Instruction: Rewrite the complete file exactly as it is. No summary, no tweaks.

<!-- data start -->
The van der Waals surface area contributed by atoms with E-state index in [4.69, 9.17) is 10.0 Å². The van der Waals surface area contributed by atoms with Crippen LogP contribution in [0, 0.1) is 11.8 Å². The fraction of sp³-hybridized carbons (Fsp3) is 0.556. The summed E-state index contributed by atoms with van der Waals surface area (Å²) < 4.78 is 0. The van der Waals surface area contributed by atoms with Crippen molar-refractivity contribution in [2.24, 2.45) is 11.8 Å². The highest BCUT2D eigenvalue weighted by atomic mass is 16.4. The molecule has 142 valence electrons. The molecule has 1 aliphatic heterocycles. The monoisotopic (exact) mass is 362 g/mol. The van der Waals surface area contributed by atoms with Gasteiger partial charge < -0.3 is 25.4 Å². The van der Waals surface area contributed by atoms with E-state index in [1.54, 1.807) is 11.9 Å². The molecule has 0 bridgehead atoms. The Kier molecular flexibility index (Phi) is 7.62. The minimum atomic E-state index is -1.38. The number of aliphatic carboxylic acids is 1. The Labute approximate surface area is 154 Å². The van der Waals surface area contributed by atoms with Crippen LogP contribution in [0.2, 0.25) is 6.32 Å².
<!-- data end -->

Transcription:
The van der Waals surface area contributed by atoms with E-state index in [4.69, 9.17) is 10.0 Å². The van der Waals surface area contributed by atoms with Crippen LogP contribution in [0, 0.1) is 11.8 Å². The fraction of sp³-hybridized carbons (Fsp3) is 0.556. The summed E-state index contributed by atoms with van der Waals surface area (Å²) < 4.78 is 0. The van der Waals surface area contributed by atoms with Crippen molar-refractivity contribution in [2.24, 2.45) is 11.8 Å². The highest BCUT2D eigenvalue weighted by atomic mass is 16.4. The molecule has 142 valence electrons. The molecule has 1 aliphatic heterocycles. The monoisotopic (exact) mass is 362 g/mol. The van der Waals surface area contributed by atoms with Gasteiger partial charge < -0.3 is 25.4 Å². The van der Waals surface area contributed by atoms with E-state index in [1.54, 1.807) is 11.9 Å². The molecule has 0 bridgehead atoms. The Kier molecular flexibility index (Phi) is 7.62. The minimum atomic E-state index is -1.38. The number of aliphatic carboxylic acids is 1. The Labute approximate surface area is 154 Å². The van der Waals surface area contributed by atoms with Crippen LogP contribution in [0.2, 0.25) is 6.32 Å².